Under Santa's red coat hides this year the writer of suspense novels Michel Bussi, who has sharpened his pen to respond to the million letters that children will send via La Poste, a tender role that no one had previously taken on. no personality since Françoise Dolto in the 1960s.
It all began in 1962 when postal workers discovered missives addressed to Santa Claus in the mail being delivered. Moved, they then decided to respond, “of their own accord”, hidden “in an attic”, the law strictly prohibiting opening the mail, says David Resse, head of the Santa Claus secretariat based in Libourne (Gironde) .
The initiative reached the ears of the psychoanalyst and pediatrician Françoise Dolto, sister of the then Minister of PTT, who found the approach “brilliant”, continues Mr. Resse. She thus writes the “very first letter” model which will be sent back to the children, with “a little educational touch”. The Santa Claus secretariat, managed by La Poste, was born.
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Since then, its success has continued, with more than a million letters sent per year. This represents “30 to 40,000 letters per day to be processed (...), an absolutely considerable figure” because “the families attach a lot of importance to this first writing”, rejoices David Resse.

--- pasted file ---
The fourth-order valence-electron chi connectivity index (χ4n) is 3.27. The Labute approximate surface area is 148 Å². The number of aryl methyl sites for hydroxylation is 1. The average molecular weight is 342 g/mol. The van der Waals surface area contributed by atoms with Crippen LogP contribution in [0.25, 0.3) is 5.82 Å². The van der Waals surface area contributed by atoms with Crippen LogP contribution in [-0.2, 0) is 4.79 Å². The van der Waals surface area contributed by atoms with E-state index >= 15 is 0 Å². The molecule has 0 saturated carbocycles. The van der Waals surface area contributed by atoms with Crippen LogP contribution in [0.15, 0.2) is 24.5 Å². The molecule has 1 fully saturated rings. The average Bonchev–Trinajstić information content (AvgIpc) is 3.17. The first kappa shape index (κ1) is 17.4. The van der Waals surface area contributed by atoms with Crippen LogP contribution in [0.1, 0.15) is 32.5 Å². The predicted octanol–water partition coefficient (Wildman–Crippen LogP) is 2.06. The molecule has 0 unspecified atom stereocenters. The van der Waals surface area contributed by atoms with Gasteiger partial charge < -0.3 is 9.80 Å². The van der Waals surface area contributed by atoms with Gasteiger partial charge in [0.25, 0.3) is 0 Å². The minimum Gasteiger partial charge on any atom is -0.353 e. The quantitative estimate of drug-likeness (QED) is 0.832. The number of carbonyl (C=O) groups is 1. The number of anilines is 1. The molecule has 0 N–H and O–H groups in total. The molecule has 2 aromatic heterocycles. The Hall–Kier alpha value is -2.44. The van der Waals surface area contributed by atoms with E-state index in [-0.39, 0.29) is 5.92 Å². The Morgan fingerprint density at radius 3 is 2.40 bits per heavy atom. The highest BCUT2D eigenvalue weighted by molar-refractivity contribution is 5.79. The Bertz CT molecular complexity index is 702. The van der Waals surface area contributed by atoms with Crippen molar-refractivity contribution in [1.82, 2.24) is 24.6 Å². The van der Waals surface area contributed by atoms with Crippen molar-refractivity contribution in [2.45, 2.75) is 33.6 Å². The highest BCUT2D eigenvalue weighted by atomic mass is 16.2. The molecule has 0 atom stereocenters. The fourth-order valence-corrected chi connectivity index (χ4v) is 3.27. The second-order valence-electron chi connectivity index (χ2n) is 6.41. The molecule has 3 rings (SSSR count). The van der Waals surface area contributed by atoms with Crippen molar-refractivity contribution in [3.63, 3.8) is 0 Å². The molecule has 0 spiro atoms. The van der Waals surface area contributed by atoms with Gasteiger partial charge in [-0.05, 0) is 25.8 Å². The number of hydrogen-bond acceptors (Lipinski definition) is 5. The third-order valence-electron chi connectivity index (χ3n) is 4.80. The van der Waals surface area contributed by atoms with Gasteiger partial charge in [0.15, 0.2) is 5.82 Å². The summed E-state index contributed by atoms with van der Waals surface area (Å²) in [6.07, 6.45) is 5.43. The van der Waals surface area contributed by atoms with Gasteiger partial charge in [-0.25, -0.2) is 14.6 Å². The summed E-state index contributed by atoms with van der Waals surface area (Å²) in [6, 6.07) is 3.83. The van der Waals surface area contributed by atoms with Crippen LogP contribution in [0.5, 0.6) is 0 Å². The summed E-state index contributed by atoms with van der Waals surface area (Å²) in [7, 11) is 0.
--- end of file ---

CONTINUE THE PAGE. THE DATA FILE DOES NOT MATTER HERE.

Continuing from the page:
This year, Santa's secretariat opens on November 14. After Françoise Dolto, the task was entrusted to the marketing department of La Poste, and in 2023 the writer of suspense novels Michel Bussi takes over. “I am very proud to have been chosen,” confides the author, whose “magic and melancholy of childhood” surround the novels, and who has written for children’s literature. On the envelopes received at Santa's secretariat, we find "writings everywhere, in all directions", drawings, stickers, and fanciful addresses such as "Avenue des Rennes", "Aurores boréales" or even " In the clouds”, testifies David Resse who says he is “touched”. “What (the children) remember is the moment when they write it, decorate it, talk about it,” adds Walid Mezazra, a 40-year-old human resources manager and father of two children. For Michel Bussi, the idea of the letter is not “just to make a list of gifts”, but for children to think, to let “their imagination, their fantasy, their humanity” speak. And responding to them constitutes “an enormous pressure”, adds the author who mentions “a colossal circulation” of the standard letter. But it is also a “nice” exercise in style, with “something short, (which has) genre constraints” and which must convey “a positive message without being completely in something moral”, list l 'writer. Michel Bussi had to write a second letter, intended for adults who “still believe in Santa Claus” and who write to him, he says. David Resse confirms that the “marginal” phenomenon exists, with adults seeking “an attentive ear”. Elena Frigioi, a 43-year-old interior designer, dreads the moment when her children will know that Santa Claus does not exist: “Discovering the truth is the ugly part…”. In the meantime, with her children, Antoine, seven years old, and Marie, four years old, she makes the beautiful letter and places it “in the red mailbox” installed by her town hall, as some municipalities do in parallel with the initiative from the post office. But without ever receiving a response, because in these cases there is no dedicated secretariat... On the side of La Poste, David Resse insists: there is no need to put a stamp but mention the address of the child so that the response can reach them and deposit the missive in the La Poste box circuit. Elena then leans towards Marie: “This year, we are going to put the letter in the yellow mailbox.”